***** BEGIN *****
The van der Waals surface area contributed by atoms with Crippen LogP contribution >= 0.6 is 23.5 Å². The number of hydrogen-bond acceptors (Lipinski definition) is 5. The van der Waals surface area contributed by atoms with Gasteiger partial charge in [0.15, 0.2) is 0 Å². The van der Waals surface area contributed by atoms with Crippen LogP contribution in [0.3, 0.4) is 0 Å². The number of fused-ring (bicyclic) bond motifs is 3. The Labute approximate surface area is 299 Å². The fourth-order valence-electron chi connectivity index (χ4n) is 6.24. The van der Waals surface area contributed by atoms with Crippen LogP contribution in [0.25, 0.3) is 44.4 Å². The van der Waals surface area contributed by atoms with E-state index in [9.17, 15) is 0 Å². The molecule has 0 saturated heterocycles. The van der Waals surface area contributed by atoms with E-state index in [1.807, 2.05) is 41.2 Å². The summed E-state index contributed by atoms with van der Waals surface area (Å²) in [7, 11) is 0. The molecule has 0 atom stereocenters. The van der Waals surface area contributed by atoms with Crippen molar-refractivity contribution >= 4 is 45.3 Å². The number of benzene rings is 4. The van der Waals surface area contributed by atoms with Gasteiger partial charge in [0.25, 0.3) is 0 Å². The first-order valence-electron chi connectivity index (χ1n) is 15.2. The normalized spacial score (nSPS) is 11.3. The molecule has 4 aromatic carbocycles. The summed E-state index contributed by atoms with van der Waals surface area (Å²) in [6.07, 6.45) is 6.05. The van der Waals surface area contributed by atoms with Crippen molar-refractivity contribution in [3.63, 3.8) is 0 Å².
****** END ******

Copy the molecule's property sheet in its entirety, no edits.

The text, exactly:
The van der Waals surface area contributed by atoms with Crippen LogP contribution >= 0.6 is 23.5 Å². The number of hydrogen-bond acceptors (Lipinski definition) is 5. The van der Waals surface area contributed by atoms with Gasteiger partial charge in [0.15, 0.2) is 0 Å². The van der Waals surface area contributed by atoms with Crippen LogP contribution in [0.3, 0.4) is 0 Å². The number of fused-ring (bicyclic) bond motifs is 3. The Labute approximate surface area is 299 Å². The fourth-order valence-electron chi connectivity index (χ4n) is 6.24. The van der Waals surface area contributed by atoms with Crippen LogP contribution in [0.25, 0.3) is 44.4 Å². The van der Waals surface area contributed by atoms with E-state index in [9.17, 15) is 0 Å². The molecule has 0 saturated heterocycles. The van der Waals surface area contributed by atoms with E-state index in [1.807, 2.05) is 41.2 Å². The summed E-state index contributed by atoms with van der Waals surface area (Å²) in [7, 11) is 0. The molecule has 0 atom stereocenters. The van der Waals surface area contributed by atoms with Crippen molar-refractivity contribution >= 4 is 45.3 Å². The number of benzene rings is 4. The van der Waals surface area contributed by atoms with Gasteiger partial charge in [0.25, 0.3) is 0 Å². The first-order valence-electron chi connectivity index (χ1n) is 15.2. The normalized spacial score (nSPS) is 11.3. The molecule has 4 aromatic carbocycles. The summed E-state index contributed by atoms with van der Waals surface area (Å²) in [6.07, 6.45) is 6.05. The van der Waals surface area contributed by atoms with Crippen molar-refractivity contribution in [3.63, 3.8) is 0 Å².